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Stipend for Resident Teachers Approved by the Lafayette Parish School Board


Lafayette Parish School System and the University of Louisiana at Lafayette Searching for Solutions to Address the Critical Teacher Shortage

The Lafayette Parish School System (LPSS) and the University of Louisiana at Lafayette (UL Lafayette) proudly announce a first-of-its kind initiative aimed to support aspiring educators during yearlong residencies in LPSS classrooms. Beginning in the 2024-2025 academic year, resident teachers attending UL Lafayette will be eligible for a monthly stipend of $1,000 to complete their ten month residency program.

“We are pleased to once again partner with the University of Louisiana at Lafayette to address major issues impacting our classrooms,” stated Superintendent Francis Touchet, Jr. "This stipend program not only addresses the financial challenges faced by our education majors but also solidifies our commitment to nurturing a talented pool of educators for students attending school in our district."

This innovative stipend program is designed to alleviate financial burdens faced by education majors during their residency portion of earning an education degree. To be eligible for the stipend, teacher residents must commit to a two-year employment term after graduation as a classroom teacher with LPSS. Upon successful completion of both Residency I and II, and subsequent hiring as a classroom teacher, residents will be placed on step one of the classroom teacher pay scale.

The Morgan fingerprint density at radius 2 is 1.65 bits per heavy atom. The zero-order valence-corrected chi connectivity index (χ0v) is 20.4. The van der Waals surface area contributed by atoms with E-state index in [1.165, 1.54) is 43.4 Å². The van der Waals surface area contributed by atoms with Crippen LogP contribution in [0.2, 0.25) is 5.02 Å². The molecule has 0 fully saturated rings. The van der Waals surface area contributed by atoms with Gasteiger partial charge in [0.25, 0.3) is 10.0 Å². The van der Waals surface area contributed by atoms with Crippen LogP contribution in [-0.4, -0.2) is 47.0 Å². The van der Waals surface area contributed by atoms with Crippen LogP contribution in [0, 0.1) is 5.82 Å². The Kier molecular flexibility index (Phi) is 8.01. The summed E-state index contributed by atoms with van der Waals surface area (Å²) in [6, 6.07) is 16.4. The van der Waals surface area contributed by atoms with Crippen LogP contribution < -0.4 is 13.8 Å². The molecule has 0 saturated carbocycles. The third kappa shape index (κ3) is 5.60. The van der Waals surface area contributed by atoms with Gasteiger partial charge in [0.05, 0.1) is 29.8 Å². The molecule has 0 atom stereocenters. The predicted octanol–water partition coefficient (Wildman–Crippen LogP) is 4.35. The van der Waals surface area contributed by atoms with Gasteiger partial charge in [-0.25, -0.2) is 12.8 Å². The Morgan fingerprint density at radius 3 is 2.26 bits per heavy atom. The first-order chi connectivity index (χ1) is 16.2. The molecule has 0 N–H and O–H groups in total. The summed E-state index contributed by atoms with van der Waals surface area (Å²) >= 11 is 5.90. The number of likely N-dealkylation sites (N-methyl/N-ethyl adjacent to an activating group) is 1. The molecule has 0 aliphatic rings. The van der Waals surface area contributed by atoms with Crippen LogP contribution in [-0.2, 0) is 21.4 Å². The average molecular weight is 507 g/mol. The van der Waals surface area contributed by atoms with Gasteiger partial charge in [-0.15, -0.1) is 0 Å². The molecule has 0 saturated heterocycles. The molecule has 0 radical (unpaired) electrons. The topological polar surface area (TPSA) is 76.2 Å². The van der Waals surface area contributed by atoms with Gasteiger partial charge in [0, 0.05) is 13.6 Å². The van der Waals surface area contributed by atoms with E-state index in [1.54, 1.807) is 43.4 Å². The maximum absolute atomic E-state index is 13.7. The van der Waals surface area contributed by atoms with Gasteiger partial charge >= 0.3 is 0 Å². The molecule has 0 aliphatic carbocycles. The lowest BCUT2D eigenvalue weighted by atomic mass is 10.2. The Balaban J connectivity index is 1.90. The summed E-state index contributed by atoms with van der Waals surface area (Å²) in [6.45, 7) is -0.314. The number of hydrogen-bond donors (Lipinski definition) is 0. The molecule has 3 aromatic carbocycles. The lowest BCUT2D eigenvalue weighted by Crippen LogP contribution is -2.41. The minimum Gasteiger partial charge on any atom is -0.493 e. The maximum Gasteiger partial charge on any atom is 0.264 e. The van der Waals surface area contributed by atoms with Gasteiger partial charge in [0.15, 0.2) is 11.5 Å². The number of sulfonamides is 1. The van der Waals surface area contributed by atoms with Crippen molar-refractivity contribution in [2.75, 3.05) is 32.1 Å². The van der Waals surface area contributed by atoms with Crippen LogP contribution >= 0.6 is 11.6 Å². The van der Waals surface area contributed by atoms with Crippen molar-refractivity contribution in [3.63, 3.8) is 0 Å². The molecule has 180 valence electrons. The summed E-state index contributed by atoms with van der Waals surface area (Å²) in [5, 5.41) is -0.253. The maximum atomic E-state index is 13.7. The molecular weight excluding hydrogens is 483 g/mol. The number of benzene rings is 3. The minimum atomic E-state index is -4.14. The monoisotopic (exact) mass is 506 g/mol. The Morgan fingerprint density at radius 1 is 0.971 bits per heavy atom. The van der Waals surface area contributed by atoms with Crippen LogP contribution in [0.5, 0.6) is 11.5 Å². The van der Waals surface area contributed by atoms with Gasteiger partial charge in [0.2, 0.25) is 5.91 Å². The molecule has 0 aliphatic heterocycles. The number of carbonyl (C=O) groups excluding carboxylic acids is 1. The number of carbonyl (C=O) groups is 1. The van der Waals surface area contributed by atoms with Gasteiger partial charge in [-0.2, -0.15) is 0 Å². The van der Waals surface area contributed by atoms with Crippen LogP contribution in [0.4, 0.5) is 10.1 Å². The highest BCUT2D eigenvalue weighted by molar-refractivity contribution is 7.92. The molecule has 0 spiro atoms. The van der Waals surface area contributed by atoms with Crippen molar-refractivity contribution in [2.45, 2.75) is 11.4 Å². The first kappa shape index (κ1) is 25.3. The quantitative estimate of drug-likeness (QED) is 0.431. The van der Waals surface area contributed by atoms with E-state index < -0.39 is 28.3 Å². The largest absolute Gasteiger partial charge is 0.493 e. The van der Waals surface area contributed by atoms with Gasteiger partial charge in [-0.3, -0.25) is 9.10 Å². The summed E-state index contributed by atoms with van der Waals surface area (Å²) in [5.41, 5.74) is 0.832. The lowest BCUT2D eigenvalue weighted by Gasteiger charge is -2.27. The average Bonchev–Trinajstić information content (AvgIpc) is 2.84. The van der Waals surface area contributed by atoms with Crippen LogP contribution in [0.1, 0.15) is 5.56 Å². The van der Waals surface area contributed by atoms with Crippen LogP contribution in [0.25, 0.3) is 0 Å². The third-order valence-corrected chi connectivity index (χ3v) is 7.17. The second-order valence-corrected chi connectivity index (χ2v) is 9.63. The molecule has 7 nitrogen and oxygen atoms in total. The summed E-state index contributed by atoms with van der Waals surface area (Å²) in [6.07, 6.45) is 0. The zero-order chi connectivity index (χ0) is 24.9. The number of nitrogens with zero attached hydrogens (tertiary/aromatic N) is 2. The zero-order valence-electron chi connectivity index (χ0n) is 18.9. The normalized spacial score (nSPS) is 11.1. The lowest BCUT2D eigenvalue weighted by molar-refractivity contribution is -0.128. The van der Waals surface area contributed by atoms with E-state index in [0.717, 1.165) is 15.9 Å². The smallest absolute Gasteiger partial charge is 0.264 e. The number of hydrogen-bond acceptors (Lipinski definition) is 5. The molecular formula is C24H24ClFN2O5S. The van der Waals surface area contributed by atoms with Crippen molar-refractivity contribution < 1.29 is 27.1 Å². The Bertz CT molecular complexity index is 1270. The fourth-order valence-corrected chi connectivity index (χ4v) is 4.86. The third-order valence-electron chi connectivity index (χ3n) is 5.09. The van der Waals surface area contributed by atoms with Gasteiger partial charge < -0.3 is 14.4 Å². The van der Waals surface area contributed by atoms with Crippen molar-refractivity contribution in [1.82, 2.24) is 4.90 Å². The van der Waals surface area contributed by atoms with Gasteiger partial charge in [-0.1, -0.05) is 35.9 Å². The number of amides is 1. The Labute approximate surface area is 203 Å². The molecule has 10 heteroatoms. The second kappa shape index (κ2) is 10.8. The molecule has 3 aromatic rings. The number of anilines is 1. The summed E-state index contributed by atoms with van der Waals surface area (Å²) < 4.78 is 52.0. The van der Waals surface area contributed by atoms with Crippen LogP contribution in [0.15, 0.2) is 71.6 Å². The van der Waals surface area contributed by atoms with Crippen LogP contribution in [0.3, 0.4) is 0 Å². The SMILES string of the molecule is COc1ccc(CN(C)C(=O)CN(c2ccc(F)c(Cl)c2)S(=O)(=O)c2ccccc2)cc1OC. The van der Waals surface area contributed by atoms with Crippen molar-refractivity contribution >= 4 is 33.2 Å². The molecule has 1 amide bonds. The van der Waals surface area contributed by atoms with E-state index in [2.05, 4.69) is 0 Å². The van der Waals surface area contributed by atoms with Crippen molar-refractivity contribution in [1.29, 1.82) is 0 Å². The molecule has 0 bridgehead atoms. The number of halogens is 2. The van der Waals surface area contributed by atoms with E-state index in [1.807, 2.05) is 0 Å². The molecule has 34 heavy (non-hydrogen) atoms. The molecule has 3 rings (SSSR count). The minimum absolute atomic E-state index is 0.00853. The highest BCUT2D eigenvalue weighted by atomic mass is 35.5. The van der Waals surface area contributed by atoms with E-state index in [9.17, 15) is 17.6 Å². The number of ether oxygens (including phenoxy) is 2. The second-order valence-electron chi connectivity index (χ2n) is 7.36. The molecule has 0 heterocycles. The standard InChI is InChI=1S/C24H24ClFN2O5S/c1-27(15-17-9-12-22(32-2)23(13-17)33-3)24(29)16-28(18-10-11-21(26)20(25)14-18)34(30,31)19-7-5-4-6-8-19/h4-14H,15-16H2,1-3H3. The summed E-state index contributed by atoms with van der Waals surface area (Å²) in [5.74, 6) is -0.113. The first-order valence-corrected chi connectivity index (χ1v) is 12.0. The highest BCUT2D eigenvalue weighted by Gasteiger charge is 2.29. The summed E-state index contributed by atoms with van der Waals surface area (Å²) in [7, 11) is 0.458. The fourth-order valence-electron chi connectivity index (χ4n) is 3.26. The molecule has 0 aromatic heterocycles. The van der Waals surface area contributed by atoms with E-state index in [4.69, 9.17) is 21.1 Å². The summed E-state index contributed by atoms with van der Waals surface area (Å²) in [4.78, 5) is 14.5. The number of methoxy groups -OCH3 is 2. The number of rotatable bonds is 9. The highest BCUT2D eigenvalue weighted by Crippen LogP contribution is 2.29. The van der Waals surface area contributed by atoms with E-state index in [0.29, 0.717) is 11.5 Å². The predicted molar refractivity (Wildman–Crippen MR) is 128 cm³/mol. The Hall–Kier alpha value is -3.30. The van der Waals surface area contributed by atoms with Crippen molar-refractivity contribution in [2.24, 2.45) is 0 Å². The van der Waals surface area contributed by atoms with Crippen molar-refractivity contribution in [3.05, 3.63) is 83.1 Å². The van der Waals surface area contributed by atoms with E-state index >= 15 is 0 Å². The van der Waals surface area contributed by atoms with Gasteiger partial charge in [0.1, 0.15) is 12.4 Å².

“We commend the Lafayette Parish School System for being proactive in attracting future teachers,” said Dr. Joseph Savoie, UL Lafayette president. “This partnership between the University and LPSS will help put more qualified teachers in classrooms, and we are grateful to the school board and the LPSS administration for the opportunities this collaboration provides.” 

A key objective of this stipend initiative is to establish a robust pipeline of certified classroom teachers within LPSS. Despite the existing $3,300 stipend provided by the Louisiana Department of Education for yearlong residencies, students often struggle to support themselves financially outside of school day hours. By providing financial support during the crucial residency period, LPSS and UL Lafayette aim to attract and retain highly qualified educators, enhancing the educational experience for aspiring teachers and ensuring a seamless transition from student to professional classroom teacher roles.

Nationwide and statewide there is an urgent need for certified classroom teachers, which is expected to grow exponentially over the next decade. The current local annual need is approximately 589 teachers, with an anticipated growth of 36 new positions per year.

In addition to the stipend initiative, LPSS and UL Lafayette are addressing the teacher shortage through the Educators Rising program. This program, launched two years ago, allows middle school and high school students to explore the field of education and receive mentorship from experienced educators.

At the high school level, activities such as visits to UL Lafayette, future teacher signing days, and participation in the Educators Rising State Conference are offered. High school students enrolled in pre-educator pathway courses may become eligible for college credit upon meeting specified requirements. Upon graduation, students attending UL Lafayette are invited to join Educators Rising Collegiate, which has grown from 3 to 90 members in about 3 years.

LPSS Diversity and Equity Talent Coordinator Nicky Walker stated, “By working together with preparation providers and transforming the way in which we build and diversify our pipeline of educators, we have already begun to see quite a few middle and high school students look at this profession as an attractive possibility, and we are hoping to increase the teacher pool by providing financial support to senior college education majors during their year-long residencies.  We will not grow lazy on this effort because addressing this kind of shortage will take many years to overcome, and it would be an injustice to our kids if we did not do everything in our power to put effective teachers in front of them.”

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